Intimations - Zadie Smith Review

by Amy Baxter, Editor

I did not enjoy Intimations. At some points, I wanted to throw it away and stop reading. It made me very sad, and very angry, and very confused. It’s very brilliant, and you should definitely read it.

I pity the person that had to write the copy for Intimations. Where would you even begin? You could describe the contents factually: “Zadie Smith presents six essays”. Although, one is broken into six plus a postscript, so perhaps it is “Zadie Smith presents thirteen essays”. On what? The copy would then have to explain. “Zadie Smith presents five and seven-sixths of essays on Lockdown”. And I suppose it’s a very good thing that I’ve not been asked to write the copy for this book because I’ve made it sound dreadfully boring. Why on earth would you want to read any more about Lockdown? Good Lord, is there no escape?

The answer is, dear reader, that you would want to read more about Lockdown because Zadie Smith has written about it. Honestly, I could leave the review there and it would be quite enough. The kind of person to read a book review on a website that caters solely to literary reviews by Black, Asian, and marginalised community writers, is almost certainly a subset of the type of people who buy Zadie Smith’s non-fiction. That’s not a criticism, that’s a wonderful observation. How delightful to be writing for an audience full of Zadie Smith fans. It makes the heart flutter.

I am one of the few, I think, that has always preferred Smith’s essays to her fiction. Not because I think one is better than the other, but because her non-fiction makes me feel like I am smart enough to engage with her thoughts. Reading Feel Free was a delight, sharing essays with my Dad about Hov and libraries and the history of art and Key and Peele made me feel like the most culturally aware person in the whole of Zone 6. I assumed, going into Intimations, that I would have a similar experience. I would revel in the snippets of agreed thought between myself and this goliath of literature, wisely acknowledge my inferior knowledge on almost every subject, and often dangle the topics into future conversations with similarly literately inclined friends. That is not what happened with Intimations. Not at all.

Intimations is a slap in the face. It was difficult to read, harder still to engage with. Through the lens of her own existence in Lockdown, Smith rips away any pretentious you may have about powering through the Lockdown. Loneliness. Envy. Contempt. All of it ripped apart and laid in front of you to observe.

In her second essay, The American Exception, she focuses on The American Man Who Must Not Be Named, and existence in the early days of lockdown. She thinks about life before: “Then he spoke the truth: we didn’t have death. We had dead people.” And I felt like she had leaned through the page and shaken me. She is of course, correct about us all, though here she addresses only America. We have had dead people before, and wars, and wars on drugs, and people dying, and illness, and viruses. But we’ve never had death before. “But now,” she says, “as he so rightly points out, we are great with death - we are mighty with it.” And though it is a critique of American leaders, of leadership, of war and plague and famine, I am left with the unshakeable recognition that we have all been asleep at the wheel because ignorance is easier than engagement. This is something she touches upon in many essays, in many facets of life. But this essay? She demonstrates this in five and a half pages.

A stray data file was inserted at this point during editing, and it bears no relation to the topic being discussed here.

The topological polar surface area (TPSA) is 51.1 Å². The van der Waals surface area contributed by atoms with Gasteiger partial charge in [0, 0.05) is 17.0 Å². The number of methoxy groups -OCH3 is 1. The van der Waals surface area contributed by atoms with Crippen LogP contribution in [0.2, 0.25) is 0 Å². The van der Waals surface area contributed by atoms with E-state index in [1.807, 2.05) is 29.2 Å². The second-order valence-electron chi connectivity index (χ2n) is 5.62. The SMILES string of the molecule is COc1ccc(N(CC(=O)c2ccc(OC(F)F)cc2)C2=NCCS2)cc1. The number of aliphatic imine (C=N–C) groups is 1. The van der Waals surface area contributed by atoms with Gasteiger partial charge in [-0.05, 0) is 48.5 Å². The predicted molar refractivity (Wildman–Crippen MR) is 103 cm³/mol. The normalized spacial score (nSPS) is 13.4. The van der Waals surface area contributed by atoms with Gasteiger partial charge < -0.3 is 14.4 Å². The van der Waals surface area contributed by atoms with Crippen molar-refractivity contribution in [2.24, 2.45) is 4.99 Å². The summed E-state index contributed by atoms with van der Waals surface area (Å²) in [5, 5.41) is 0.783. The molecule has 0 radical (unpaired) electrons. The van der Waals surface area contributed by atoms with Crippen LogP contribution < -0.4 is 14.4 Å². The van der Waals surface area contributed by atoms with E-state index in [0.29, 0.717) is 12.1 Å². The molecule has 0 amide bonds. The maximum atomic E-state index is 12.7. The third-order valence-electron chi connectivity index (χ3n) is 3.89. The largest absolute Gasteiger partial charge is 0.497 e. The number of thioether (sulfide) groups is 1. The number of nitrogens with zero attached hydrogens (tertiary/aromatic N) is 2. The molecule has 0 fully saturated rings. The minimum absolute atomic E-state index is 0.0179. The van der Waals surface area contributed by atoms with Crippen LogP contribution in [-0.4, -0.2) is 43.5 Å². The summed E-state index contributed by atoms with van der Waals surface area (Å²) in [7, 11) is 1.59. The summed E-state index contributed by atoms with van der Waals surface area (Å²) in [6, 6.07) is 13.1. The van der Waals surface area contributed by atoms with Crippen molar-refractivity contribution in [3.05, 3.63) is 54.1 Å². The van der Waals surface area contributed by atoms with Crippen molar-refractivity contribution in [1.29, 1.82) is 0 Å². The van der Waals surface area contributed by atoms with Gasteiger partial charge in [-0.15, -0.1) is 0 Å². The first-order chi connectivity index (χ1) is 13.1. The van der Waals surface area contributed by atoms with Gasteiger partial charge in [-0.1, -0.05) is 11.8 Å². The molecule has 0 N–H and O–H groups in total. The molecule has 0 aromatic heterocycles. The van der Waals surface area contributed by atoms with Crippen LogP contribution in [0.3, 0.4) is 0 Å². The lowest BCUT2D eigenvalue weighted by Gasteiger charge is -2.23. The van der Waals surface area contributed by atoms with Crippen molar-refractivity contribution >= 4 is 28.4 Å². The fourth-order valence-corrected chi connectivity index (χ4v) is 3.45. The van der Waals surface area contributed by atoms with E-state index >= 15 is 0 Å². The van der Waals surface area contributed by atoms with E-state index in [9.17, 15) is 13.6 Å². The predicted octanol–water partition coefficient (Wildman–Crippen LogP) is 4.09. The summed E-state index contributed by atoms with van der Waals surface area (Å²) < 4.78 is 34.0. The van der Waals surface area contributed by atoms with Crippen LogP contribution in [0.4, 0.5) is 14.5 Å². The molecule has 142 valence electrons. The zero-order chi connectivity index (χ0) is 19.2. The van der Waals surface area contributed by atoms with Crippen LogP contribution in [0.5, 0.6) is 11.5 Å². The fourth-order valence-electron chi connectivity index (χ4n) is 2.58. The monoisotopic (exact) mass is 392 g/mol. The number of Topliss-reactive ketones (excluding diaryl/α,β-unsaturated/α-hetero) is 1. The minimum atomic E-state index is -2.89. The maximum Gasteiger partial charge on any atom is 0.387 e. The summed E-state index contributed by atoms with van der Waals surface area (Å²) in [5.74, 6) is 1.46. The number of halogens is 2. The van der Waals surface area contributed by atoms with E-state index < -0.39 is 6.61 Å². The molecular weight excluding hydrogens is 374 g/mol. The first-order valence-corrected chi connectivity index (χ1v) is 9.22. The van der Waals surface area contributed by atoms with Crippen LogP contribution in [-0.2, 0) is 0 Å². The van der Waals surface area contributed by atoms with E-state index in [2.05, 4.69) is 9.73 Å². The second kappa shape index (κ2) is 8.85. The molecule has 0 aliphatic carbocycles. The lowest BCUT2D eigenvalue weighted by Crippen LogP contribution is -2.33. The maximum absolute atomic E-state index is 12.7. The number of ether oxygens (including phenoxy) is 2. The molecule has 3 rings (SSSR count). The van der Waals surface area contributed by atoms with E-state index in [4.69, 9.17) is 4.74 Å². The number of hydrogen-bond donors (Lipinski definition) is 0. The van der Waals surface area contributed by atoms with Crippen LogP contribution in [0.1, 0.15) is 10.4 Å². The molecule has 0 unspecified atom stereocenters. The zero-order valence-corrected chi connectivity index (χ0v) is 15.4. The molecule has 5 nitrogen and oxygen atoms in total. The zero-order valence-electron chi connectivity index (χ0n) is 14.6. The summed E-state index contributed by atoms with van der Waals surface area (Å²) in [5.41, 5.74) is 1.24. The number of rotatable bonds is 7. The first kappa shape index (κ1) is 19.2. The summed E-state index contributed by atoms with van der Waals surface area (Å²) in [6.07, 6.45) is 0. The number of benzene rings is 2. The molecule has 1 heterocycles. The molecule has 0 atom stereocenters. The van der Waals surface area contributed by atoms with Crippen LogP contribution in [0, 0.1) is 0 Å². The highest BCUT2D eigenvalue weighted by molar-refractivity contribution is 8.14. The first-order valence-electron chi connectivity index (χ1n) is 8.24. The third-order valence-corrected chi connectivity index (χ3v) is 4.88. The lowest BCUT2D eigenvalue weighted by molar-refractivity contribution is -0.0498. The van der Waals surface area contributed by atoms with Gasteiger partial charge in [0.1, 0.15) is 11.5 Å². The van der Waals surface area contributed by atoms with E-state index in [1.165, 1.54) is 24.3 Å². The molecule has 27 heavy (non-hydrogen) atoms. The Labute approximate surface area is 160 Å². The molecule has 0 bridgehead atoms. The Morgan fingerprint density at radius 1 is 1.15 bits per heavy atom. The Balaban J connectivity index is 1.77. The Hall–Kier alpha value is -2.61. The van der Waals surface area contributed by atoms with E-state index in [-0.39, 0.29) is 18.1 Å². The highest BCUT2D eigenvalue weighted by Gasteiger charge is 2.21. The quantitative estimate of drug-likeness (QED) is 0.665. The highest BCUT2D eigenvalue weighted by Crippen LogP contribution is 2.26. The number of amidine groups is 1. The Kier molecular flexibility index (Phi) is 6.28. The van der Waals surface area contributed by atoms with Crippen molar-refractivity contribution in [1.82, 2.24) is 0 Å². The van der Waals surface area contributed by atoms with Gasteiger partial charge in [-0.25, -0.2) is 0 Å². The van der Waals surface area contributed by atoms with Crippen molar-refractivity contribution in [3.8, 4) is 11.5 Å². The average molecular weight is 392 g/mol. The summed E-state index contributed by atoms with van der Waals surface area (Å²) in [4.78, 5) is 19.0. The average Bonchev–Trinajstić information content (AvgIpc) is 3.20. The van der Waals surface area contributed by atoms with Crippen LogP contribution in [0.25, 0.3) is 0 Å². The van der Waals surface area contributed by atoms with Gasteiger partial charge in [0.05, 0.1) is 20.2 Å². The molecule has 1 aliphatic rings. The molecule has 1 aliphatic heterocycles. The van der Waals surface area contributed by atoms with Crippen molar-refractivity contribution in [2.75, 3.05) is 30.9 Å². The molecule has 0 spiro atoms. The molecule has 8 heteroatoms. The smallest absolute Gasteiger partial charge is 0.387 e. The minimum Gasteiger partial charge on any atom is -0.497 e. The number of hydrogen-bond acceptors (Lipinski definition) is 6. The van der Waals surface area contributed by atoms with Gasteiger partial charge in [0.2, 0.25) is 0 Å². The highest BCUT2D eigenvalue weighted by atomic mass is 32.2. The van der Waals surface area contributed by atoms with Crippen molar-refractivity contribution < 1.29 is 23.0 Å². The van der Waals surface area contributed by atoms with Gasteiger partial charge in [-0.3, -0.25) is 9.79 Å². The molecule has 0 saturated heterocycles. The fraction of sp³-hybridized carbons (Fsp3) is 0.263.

It feels silly to muddle my way further through the book, to attempt some more poor copy summarising essays, or their contents, or how they made me feel. I think it would do the topics a disservice. I will, however, highlight it’s greatest moments. 'Postscript: Contempt as a Virus', in which she pries apart Dominic Cummings, and policemen who devalue and murder Black people, the people (us) who sit in this system and let it exist, shouting out things wrong with it and hoping that it will change. 'A Woman with a Little Dog' on a woman and a little dog and loneliness and neighborliness. And 'Intimations', the final part. To say any more would be to ruin it.

I picked up Intimations expecting to enjoy it, to gloat to you about its contents and the knowledge that I now possess. Instead I am left churning, wide awake, and emotional. It is not a fun book. It is very beautiful. It is quite possibly the best thing published this year so far. “There will be many books written about the year 2020”, Intimations begins. And Intimations will stand with the best of them.

Intimations (Hamish Hamilton) will be available for purchase from Thursday 6 July. All author's royalties will go to charity. Thank you to Hamish Hamilton for the review copy.

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Quarterly literary review magazine by Black, Asian, and marginalised community writers.